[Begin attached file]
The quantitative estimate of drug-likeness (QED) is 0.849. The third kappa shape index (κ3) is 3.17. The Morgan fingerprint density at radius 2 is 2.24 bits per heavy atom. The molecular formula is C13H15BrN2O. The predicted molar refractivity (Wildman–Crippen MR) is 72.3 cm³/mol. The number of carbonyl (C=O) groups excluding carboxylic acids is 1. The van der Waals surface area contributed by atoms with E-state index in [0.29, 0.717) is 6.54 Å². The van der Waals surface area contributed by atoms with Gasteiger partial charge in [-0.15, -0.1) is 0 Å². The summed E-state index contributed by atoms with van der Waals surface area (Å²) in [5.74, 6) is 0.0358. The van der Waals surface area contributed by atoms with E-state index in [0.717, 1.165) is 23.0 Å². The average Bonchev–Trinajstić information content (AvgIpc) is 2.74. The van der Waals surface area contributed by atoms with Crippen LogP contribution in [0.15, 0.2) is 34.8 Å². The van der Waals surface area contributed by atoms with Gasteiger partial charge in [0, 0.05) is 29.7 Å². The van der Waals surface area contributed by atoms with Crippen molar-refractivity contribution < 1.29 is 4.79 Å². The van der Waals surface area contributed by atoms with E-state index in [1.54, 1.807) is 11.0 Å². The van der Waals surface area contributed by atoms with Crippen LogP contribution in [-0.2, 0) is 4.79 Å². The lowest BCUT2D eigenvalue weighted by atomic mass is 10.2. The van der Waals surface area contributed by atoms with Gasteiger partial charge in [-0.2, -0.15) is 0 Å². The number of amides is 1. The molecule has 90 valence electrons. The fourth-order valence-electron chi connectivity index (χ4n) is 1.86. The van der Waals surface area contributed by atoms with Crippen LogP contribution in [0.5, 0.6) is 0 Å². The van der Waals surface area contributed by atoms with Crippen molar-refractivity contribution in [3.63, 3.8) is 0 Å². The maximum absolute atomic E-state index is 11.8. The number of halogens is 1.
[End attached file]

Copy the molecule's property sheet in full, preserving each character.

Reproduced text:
The quantitative estimate of drug-likeness (QED) is 0.849. The third kappa shape index (κ3) is 3.17. The Morgan fingerprint density at radius 2 is 2.24 bits per heavy atom. The molecular formula is C13H15BrN2O. The predicted molar refractivity (Wildman–Crippen MR) is 72.3 cm³/mol. The number of carbonyl (C=O) groups excluding carboxylic acids is 1. The van der Waals surface area contributed by atoms with E-state index in [0.29, 0.717) is 6.54 Å². The van der Waals surface area contributed by atoms with Gasteiger partial charge in [-0.15, -0.1) is 0 Å². The summed E-state index contributed by atoms with van der Waals surface area (Å²) in [5.74, 6) is 0.0358. The van der Waals surface area contributed by atoms with E-state index in [0.717, 1.165) is 23.0 Å². The average Bonchev–Trinajstić information content (AvgIpc) is 2.74. The van der Waals surface area contributed by atoms with Crippen LogP contribution in [0.15, 0.2) is 34.8 Å². The van der Waals surface area contributed by atoms with Gasteiger partial charge in [0, 0.05) is 29.7 Å². The van der Waals surface area contributed by atoms with Crippen molar-refractivity contribution < 1.29 is 4.79 Å². The van der Waals surface area contributed by atoms with E-state index in [1.54, 1.807) is 11.0 Å². The van der Waals surface area contributed by atoms with Crippen LogP contribution in [-0.2, 0) is 4.79 Å². The lowest BCUT2D eigenvalue weighted by atomic mass is 10.2. The van der Waals surface area contributed by atoms with Gasteiger partial charge in [-0.2, -0.15) is 0 Å². The number of amides is 1. The molecule has 90 valence electrons. The fourth-order valence-electron chi connectivity index (χ4n) is 1.86. The van der Waals surface area contributed by atoms with Crippen LogP contribution in [0.5, 0.6) is 0 Å². The van der Waals surface area contributed by atoms with Crippen molar-refractivity contribution in [3.63, 3.8) is 0 Å². The maximum absolute atomic E-state index is 11.8. The number of halogens is 1.